From there, the lungs will expel the carbon dioxide with the next expiration. In addition to this role in normal physiology, they can also respond to pathologic changes, and pH as mentioned previously when I talked briefly about the concept of compensation. There are two general pathways of which the lungs can respond to changes in pH. The peripheral pathway, and the central pathway. Let’s take a look at how the lungs respond during a period of acidemia. Either low arterial pH, or high PCO2, which could be sensed independently of one another, stimulate chemoreceptors in the carotid body, which lies right at the bifurcation of the carotid arteries.
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This is the same location that senses low arterial oxygen tension as well. These chemoreceptors then send neural input to the medullary respiratory center, which responds by increasing minute ventilation. Minute ventilation could be increased by a fast respiratory rates, a larger tidal volume or both. The net result is a lower PCO2 and thus a higher pH. The primary trigger of the central pathway is low pH in the CSF itself, which stimulates chemoreceptors on the ventral surface of the medulla. These chemoreceptors then stimulate the medullary respiratory center with the same end result.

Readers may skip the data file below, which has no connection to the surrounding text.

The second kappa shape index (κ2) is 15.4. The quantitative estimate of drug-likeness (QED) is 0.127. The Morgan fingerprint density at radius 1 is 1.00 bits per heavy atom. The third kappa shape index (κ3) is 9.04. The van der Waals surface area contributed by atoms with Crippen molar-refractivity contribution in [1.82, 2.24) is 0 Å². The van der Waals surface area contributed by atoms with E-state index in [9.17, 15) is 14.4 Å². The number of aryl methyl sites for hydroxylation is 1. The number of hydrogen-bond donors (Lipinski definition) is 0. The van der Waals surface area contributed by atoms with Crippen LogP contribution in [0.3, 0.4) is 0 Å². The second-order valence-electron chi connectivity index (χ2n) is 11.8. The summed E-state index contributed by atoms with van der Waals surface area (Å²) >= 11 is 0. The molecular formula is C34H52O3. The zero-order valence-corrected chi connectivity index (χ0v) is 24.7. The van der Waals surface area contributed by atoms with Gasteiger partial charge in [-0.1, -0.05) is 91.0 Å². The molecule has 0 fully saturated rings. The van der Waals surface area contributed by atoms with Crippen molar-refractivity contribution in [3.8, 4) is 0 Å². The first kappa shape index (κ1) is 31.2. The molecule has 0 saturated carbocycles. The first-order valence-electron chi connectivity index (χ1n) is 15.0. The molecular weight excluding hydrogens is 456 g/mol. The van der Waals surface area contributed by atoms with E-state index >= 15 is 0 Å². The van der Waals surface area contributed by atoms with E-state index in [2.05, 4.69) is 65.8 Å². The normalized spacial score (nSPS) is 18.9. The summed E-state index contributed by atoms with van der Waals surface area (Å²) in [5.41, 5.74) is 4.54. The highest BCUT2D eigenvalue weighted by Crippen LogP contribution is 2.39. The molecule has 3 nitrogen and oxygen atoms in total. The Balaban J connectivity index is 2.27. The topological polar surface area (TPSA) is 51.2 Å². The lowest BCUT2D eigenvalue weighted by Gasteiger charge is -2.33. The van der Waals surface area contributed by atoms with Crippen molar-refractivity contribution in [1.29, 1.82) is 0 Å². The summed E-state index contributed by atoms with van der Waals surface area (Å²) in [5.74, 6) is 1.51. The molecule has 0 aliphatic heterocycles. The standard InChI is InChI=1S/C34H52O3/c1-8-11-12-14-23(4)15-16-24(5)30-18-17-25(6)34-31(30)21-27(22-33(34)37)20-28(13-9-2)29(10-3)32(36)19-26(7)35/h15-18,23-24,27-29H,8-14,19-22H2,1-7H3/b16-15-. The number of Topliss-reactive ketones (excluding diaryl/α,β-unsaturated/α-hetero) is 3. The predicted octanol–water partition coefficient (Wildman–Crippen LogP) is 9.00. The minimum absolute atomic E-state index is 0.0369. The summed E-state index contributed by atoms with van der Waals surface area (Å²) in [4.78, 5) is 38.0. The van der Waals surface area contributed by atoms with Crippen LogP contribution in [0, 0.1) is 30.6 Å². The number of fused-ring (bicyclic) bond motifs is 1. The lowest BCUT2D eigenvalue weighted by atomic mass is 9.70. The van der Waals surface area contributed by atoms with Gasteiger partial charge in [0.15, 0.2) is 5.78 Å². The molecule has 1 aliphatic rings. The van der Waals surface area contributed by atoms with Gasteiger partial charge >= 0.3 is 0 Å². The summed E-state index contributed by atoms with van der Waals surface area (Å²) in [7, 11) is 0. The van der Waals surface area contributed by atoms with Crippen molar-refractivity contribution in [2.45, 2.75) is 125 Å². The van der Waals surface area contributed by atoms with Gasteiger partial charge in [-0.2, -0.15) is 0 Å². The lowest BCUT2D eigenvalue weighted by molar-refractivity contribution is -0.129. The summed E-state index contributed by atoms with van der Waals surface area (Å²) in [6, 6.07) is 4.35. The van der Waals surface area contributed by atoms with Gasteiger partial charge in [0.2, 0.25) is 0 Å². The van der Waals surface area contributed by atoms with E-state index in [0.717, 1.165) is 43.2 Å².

Note that in the presence of alkalemia, the opposite process occurs with the result of increased PCO2 and decreased pH. Moving on to the kidneys, first let me orient you to my perfectly rendered nephron, up here is the glomerulus into which flows the afferent arteriole, and away from which flows the efferent arteriole. Immediately off the glomerulus is the proximal convoluted tubule leading to the Loop of Henle, and finally ending with the distal tubule, and collecting duct, which will eventually lead to the ureters and bladder.